"If I happen to flick on a talk show and it's not going to be pretty, I will turn it," he said. "Mainly because I don't want to cloud my mind with trash. Same way with the newspapers. I had a nice conversation with Bobby Cox in Atlanta and I said, 'Bobby, how do you do it all the time?' He said, 'Sam, I don't read the papers and I don't listen to talk shows. That way I can come in with a smile on my face everyday.' I said, 'You know what, that's pretty good advice.' "
Perlozzo's wife Beth has seen a definite change in her husband since he took the position, especially when it comes to losing.
"He does the same homework he always did, but now he has a lot more to worry about," she said. "It's not just infielders, not just what was going on at third base. Now, he worries about everything. He is 24/7. We go to bed thinking about it, we wake up and start all over again. It's just everywhere and there is no quit."
Perlozzo said he knows it will take time to turn the Orioles back into a winner. The lack of pitching, especially out of the bullpen, has been the biggest cause of the team’s woes this year. But he also knows positives have come out of their struggles.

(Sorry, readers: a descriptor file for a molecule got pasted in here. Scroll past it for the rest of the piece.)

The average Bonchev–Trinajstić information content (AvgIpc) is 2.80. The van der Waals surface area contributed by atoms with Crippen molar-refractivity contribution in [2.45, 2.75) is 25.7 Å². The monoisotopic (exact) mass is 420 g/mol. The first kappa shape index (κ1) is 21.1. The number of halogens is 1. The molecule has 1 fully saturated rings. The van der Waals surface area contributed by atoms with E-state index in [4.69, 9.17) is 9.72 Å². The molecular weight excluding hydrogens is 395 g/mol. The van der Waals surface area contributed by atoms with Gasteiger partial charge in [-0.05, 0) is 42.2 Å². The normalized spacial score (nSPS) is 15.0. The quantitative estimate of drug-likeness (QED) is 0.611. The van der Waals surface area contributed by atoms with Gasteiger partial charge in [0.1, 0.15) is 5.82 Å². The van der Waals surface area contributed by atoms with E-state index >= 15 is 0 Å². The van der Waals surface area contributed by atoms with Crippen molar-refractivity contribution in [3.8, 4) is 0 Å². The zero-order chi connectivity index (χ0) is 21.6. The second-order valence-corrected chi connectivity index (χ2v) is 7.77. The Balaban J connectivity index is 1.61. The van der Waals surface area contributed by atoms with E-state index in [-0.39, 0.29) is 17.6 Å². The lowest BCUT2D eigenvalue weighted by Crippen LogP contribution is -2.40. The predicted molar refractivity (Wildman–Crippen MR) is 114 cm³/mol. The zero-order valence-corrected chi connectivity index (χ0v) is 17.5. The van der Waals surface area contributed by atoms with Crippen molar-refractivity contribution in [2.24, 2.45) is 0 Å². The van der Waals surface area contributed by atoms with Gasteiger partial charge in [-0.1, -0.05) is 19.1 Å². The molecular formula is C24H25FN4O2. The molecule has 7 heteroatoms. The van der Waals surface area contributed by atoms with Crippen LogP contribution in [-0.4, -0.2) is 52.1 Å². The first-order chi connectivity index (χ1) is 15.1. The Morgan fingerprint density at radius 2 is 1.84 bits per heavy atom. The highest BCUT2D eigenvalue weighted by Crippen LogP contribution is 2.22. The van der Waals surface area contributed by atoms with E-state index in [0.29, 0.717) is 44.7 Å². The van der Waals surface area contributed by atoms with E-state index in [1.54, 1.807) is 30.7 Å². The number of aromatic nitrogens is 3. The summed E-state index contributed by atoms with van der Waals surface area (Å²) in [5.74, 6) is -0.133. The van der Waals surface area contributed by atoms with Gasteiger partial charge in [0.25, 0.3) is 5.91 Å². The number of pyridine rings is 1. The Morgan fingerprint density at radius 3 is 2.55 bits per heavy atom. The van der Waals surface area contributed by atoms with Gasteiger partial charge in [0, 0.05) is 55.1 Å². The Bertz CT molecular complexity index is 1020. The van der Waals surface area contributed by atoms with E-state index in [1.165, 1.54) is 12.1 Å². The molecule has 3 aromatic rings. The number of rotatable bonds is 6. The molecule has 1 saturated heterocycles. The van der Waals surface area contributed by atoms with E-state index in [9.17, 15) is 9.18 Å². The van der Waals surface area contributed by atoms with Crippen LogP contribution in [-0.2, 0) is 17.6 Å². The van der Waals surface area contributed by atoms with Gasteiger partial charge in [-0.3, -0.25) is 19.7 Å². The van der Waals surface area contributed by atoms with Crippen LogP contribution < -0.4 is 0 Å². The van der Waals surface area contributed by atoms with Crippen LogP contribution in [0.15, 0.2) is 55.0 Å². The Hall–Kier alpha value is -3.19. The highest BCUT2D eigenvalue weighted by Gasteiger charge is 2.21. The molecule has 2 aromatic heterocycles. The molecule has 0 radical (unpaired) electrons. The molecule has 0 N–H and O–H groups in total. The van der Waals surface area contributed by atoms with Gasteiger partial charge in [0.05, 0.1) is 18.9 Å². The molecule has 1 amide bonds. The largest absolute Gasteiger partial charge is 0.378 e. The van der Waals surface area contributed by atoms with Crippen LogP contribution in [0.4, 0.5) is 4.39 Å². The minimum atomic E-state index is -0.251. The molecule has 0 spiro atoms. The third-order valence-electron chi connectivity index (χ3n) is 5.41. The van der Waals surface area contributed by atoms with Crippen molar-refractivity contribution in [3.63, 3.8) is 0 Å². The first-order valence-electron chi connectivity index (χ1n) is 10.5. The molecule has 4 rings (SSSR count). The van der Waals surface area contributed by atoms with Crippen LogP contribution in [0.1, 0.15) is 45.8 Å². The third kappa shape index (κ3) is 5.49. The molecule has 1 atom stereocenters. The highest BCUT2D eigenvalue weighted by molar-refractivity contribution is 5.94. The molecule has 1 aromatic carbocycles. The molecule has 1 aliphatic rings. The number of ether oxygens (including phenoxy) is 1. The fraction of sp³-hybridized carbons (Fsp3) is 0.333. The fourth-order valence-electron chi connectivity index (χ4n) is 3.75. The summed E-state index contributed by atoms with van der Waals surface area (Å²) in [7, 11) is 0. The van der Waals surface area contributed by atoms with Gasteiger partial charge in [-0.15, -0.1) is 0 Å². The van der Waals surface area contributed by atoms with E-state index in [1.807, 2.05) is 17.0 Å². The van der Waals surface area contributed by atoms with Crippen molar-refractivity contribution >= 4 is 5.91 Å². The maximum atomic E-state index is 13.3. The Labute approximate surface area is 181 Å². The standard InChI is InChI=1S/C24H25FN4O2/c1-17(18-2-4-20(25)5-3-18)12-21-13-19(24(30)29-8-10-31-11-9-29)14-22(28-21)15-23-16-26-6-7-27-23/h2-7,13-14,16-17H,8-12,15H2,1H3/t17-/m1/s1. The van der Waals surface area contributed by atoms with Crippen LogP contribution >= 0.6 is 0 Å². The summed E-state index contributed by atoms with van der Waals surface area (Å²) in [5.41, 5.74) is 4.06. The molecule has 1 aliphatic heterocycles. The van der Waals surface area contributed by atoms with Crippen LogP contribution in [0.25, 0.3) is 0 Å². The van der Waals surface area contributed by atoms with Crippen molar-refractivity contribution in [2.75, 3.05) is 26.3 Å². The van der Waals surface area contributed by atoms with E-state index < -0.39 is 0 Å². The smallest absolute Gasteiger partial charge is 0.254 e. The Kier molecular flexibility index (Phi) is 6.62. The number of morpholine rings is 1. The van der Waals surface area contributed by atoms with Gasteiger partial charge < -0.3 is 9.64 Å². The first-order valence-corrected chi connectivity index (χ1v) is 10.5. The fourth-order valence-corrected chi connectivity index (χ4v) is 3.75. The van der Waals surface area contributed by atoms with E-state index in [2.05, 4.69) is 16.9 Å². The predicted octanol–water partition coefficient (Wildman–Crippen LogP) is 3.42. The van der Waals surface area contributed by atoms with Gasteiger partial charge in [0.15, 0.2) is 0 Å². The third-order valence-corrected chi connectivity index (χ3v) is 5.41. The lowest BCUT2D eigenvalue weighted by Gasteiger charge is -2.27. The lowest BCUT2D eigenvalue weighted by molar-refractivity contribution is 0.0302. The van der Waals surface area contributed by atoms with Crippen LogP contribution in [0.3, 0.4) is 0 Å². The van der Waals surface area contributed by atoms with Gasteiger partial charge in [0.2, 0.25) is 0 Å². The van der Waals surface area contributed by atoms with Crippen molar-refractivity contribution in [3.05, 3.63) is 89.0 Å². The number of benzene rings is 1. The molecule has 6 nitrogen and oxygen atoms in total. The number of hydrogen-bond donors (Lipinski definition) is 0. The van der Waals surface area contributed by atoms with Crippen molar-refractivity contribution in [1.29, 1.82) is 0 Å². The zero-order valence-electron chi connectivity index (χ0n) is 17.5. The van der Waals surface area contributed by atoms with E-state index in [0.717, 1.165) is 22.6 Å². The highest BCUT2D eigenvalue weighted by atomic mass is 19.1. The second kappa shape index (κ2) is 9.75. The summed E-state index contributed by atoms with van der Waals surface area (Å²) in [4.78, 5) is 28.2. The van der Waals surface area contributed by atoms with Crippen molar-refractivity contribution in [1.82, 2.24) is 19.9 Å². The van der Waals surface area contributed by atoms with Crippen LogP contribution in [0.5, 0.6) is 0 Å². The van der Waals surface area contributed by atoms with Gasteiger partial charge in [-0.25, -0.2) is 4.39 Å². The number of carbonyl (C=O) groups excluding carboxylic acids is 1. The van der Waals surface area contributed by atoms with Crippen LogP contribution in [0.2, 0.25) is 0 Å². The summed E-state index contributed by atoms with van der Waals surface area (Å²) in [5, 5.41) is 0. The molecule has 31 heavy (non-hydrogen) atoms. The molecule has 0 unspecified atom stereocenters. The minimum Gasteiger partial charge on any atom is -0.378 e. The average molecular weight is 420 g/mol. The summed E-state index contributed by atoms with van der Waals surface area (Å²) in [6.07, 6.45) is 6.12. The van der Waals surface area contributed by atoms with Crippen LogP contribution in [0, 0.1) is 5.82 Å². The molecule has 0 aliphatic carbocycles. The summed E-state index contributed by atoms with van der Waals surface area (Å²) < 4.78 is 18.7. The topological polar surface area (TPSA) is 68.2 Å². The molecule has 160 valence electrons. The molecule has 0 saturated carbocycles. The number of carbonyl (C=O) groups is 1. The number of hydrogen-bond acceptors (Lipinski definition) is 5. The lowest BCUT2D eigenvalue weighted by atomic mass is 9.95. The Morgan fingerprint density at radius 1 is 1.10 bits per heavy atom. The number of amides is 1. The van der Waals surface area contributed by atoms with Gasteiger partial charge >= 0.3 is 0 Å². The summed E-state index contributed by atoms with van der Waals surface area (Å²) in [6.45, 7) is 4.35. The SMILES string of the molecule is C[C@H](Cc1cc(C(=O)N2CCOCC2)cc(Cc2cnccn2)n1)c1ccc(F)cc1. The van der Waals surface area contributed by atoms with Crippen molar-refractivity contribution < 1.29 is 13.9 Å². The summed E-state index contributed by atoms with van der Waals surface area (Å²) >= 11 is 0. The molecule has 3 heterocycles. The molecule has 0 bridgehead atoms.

"I am going to tell you, it hasn't been easy," Perlozzo said. "I am constantly sitting on the bench trying to figure out how we are going to get through a game instead of how we are going to win a game. Even through all of that, we have been able to get a couple of our kids to come up here and do well, and I think that's key for next year."
Pitchers Adam Loewen, Chris Ray, Chris Britton and Kurt Birkins are the hope for the future. Orioles fans have seen glimpses of it this year.
"I'd like to see us get our rotation going a little bit,” said Perlozzo. “I'd like to see Adam Loewen continue to pitch well. I'd like to see Daniel Cabrera now that he is back here pitch well. I'd like to see Erik Bedard continue to pitch as good as he can pitch.
“I really want us to stockpile some arms because the name of the game is pitching. We need to get that pitching going and I would like to see that develop the last six weeks and to see the team hang in there and battle like they have all year for the most part."
This season has been a tough one for the skipper to take from the standpoint of wins and losses, but he said he is having fun.
"I know sometimes it doesn't look like it, not when you are in the process of it,” said Perlozzo. “But when its all said and done, it's very gratifying."
Issue 1.17: August 17, 2006